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Mnangagwa's advisers condemn MDC leaders' abduction

by Staff reporter
19 May 2020 at 08:09hrs | Views
PRESIDENT Emmerson Mnangagwa's advisers under the Presidential Advisory Council (PAC) have condemned the abduction of opposition MDC Alliance officials, saying the actions of his regime were taking the country backwards.

The Elders, an international non-governmental organisation comprising eminent public figures noted as elder statesmen, peace activists, and human rights advocates, also voiced their concern over the abduction and sexual assault on the activists, who include Harare West legislator Joanah Mamombe, youth leaders Netsai Marova and Cecilia Chimbiri.

The three MDC Alliance leaders, who were reportedly arrested and the abducted last week following an unsanctioned demonstration in Harare and dumped in Bindura, narrated their horrific encounter, which included alleged sexual assault and being forced to eat human excreta at the hands of suspected State security agents.

PAC appointees and businessmen, Busisa Moyo and Shingi Munyeza implored Mnangagwa to stop the abductions.

"We must end these bizarre abductions and inconclusive investigations to these cases. The State is responsible for the welfare of its citizens. Even the Catholic bishops are gravely concerned. Let us fix this or else we are not going anywhere," Moyo tweeted.
Cleric and businessman Munyeza said the behaviour was deplorable.

"What has not been well with me is the happenings of the last week when three ladies were taken up, abducted and were abused physically and they were abused sexually, they were left for dead. I can't stomach that. Why would we have such? Why do we continue to have such? We have enough a situation with COVID-19, bad economic environment, bad leadership and a deteriorating social environment and then we put on top of that this behaviour," he said.

"In some way, I was not shocked because we have evil men presiding over an evil system and whose main purpose is to maim, to brutalise, to corrupt for their own selfish gains and to hold on to resources and to power so that they only benefit with their kith and kin. This is not the Zimbabwe we want, this is not Zimbabwe God wants. We need to have a better Zimbabwe, but the only problem is educated men and women out there remaining in silence and not coming out in their own voices against such an abominable act, such an abusive and brutal act.

"When wicked men rule, the people groan. We have evil men who man this system of the occult that is evil, that is brutal, that is corrupt," Munyeza added, before apologising to the three opposition activists.

The Elders, comprising former Ireland President Mary Robinson, former United Nations secretary-general Ban Ki-Moon and the late former South African leader Nelson Mandela's widow, Graca Machel, among others, said: "We are alarmed at reports of more abductions, torture and sexual abuse of female activists in Zimbabwe, especially when COVID-19 threatens the country's health system, economy and social fabric, all stakeholders must act in good faith to protect lives, freedoms and the rule of law."

However, Mnangagwa's spokesperson George Charamba, on his Twitter handle, challenged Munyeza to resign from PAC and the Zimbabwe Newspapers (Zimpapers) board if he "can't sup with the devil".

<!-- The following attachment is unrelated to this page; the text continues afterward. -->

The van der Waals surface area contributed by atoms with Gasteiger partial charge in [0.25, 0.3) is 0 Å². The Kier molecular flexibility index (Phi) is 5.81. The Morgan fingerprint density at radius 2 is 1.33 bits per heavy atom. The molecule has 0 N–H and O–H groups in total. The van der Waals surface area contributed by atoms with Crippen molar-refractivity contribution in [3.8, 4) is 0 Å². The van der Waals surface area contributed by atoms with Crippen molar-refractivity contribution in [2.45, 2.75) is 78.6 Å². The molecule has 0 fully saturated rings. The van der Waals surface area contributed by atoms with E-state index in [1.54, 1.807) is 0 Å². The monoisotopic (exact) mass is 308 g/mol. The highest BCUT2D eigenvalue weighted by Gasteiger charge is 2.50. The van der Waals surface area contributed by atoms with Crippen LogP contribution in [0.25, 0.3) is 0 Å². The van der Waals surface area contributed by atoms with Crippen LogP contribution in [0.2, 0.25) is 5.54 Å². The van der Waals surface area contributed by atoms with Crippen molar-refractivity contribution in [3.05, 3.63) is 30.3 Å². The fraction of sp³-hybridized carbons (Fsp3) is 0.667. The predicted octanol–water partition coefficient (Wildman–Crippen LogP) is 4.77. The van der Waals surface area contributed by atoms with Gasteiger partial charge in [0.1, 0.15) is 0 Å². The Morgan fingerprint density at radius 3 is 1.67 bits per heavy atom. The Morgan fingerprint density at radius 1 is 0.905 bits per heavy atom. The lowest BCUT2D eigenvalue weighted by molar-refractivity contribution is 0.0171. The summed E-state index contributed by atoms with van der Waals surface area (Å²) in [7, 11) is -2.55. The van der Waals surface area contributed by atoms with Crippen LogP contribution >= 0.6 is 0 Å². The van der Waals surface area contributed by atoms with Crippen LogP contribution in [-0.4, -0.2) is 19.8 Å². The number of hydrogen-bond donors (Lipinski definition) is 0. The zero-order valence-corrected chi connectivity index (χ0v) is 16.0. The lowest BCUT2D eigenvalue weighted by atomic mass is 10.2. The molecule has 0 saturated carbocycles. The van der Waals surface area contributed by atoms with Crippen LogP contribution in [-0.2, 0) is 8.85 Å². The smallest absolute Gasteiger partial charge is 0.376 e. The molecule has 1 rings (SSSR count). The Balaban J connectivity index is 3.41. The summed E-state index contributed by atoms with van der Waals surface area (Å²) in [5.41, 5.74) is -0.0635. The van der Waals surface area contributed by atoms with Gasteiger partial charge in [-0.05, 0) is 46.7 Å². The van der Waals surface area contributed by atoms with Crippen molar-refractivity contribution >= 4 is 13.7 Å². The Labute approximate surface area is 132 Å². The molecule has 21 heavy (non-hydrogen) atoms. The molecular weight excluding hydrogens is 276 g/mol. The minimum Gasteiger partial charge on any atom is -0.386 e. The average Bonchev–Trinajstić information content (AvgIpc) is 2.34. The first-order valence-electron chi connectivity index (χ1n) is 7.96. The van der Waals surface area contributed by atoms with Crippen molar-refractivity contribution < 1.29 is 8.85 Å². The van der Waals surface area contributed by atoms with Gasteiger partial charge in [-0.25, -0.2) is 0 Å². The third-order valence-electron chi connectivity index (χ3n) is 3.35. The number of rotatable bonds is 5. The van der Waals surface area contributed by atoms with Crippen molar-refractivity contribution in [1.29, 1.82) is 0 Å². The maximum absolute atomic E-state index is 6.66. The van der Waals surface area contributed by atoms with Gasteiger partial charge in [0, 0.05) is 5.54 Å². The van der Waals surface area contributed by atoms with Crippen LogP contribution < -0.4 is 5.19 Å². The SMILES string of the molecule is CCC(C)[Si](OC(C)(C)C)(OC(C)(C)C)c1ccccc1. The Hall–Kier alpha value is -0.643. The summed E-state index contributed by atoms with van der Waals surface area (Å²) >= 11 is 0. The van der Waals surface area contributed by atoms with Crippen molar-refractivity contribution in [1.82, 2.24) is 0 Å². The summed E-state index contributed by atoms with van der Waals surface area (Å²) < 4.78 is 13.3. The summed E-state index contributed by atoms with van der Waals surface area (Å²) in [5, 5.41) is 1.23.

"Does the world know that Shingi is a dutiful member of the Zimpapers board, apart from serving on PAC? How do good men associate with, and serve evil? Let him resign on both so we take him seriously. Outside that action, he is loud fake," Charamba posted on his Twitter account, @Jamwanda2.

The Zimbabwe heads of Christian denominations also condemned the abduction and torture of citizens, challenging government to focus on ending the hardships faced by the ordinary people as a result of the lockdown which interrupted
economic activities of the majority.

"It is deeply disturbing that the country has seen so many cases of abductions and torture in the last few months, most of which have not been conclusively investigated," the heads of churches said in a joint statement signed off by the Zimbabwe Council of Churches, Zimbabwe Catholic Bishops Conference, Evangelical Fellowship of Zimbabwe and the Union for the Development of Apostolic Churches in Zimbabwe Africa.

The churches said it was more saddening that the abductions and human rights abuses were happening at a time Zimbabwe was chairing the Southern African Regional Police Chiefs' Co-operation and the Sadc organ on politics, defence and security.

Information permanent secretary Ndavaningi Mangwana said a team of police officers in Bindura were on the ground over the weekend investigating the matter.

The Zimbabwe Gender Commission (ZGC) called on government to uphold the Constitution.

"Gender-based violence regardless of context, or its form does not have room in a modern society. We are concerned that the fact that the violence was allegedly directed at women leaders, it is likely to discourage women's participation in politics and decision-making, which the commission has been actively promoting," a statement from ZGC read in part.

The Zimbabwe Human Rights NGO Forum, a coalition of rights defenders, in a statement said the ordeal of the three female politicians constituted "the most egregious and extensive sufferings a human being can experience".

A lawyer representing the trio, Jeremiah Bhamu, said doctors who examined his clients said they remained incapacitated after severe torture at the hands of suspected State agents.

"The doctors said they are not yet in a sound health state and the first step before anything can happen is to wait for them to recover," Bhamu said.

Source - newsday

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